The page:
by Sydney Solomon, Year Course Participant
Today I had the rare opportunity to sleep in. Since most of the children are at religious services until twelve, my day started late and not in the usual busy fashion. I woke up, ate breakfast and attempted to do my laundry. Here in the village laundry is done by hand. So I turned up my music, sat in the sun and proceeded to wash my clothes in a basin filled with water and detergent. I cannot promise that my clothes are really clean, but at least I tried.
Today we did not have a formal schedule, giving me the opportunity to simply sit down and talk with the children. I was having a pleasant conversation with Funny, one of the girls from the village, about fun things such as favorite styles and music. During a pause in our conversation, she asked me a sudden but not unexpected question, “Do you have both parents?”
I have been asked this question several times before in the village and it has always made me feel uncomfortable. While I have the good fortune to answer yes to this question, I know that the majority of the children in the village are not that privileged. When I answer yes to her question, silence follows. I realize then that maybe she is not even asking me a question but instead making a statement. Perhaps hidden behind her question are experiences that I cannot understand.
I later asked Coralie, a friend I made in the village, why I am always asked this difficult and personal question. She responded simply “It is just a topic of conversation.” During my childhood I could safely assume that most of my classmates had parents and asking this question would not bring about a weighty conversation. However, the children in this village have experienced a much different and harsher reality. Most of the children in the village do not have both parents and this question is the beginning of a long and challenging conversation.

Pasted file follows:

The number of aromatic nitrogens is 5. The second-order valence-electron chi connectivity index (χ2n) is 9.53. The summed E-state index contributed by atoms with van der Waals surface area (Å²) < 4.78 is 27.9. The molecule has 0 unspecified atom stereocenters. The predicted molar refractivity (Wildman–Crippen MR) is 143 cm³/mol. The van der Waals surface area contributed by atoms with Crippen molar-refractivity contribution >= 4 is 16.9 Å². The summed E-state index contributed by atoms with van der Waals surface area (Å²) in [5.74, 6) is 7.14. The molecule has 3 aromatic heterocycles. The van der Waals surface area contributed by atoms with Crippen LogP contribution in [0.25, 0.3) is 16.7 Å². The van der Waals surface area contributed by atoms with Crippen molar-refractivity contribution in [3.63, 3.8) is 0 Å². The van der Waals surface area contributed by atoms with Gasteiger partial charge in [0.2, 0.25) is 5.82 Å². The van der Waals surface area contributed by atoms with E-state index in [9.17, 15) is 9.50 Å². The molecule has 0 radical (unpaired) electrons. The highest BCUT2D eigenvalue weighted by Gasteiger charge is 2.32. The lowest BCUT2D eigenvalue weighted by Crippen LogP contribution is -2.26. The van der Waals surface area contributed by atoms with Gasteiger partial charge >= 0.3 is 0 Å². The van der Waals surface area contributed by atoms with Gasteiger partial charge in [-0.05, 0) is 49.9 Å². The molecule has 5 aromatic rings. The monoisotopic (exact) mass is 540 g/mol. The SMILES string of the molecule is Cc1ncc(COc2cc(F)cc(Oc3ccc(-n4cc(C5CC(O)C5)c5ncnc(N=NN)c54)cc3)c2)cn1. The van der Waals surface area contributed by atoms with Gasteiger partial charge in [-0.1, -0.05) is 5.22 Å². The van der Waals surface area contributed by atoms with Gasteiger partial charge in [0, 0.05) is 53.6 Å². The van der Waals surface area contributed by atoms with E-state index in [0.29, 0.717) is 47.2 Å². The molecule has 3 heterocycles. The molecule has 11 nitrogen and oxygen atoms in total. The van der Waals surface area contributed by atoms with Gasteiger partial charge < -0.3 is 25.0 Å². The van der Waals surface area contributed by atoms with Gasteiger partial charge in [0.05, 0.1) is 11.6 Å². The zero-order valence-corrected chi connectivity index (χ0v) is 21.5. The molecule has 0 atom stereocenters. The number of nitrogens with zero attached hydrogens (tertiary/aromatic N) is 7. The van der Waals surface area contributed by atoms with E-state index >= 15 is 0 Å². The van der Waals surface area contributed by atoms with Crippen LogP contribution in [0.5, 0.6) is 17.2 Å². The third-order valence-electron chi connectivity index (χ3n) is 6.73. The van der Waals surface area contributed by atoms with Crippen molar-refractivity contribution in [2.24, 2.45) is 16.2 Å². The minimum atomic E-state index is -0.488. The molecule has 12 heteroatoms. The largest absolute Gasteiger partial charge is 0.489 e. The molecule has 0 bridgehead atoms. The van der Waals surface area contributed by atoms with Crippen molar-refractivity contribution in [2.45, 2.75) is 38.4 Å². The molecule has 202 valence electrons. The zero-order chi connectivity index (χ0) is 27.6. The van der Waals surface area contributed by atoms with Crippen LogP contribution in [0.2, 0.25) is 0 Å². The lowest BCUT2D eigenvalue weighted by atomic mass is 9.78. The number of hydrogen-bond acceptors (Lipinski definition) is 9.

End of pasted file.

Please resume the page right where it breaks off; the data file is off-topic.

I do not know exactly why I decided to hop on a plane and come to Rwanda and volunteer at Agohozo Shalom Youth Village. Perhaps it was a sudden surge of curiosity about a country I had learned about but never seen coupled with an altruistic urge to help people. However, I now have a sharper perspective of why I am here. I am not only here to see Rwanda and help the children, but also to learn and grow from my experiences here and with the children. In these three weeks, I do hope to help the village as much as I can, even if it is in a small However, it is the children that have taught me an important value that sometimes in the ease of my upbringing I forget: Tikkun Olam. Repairing the world should be a value ingrained in our society so that this startling question – “Do you have both parents?” – does not become an easy conversation starter.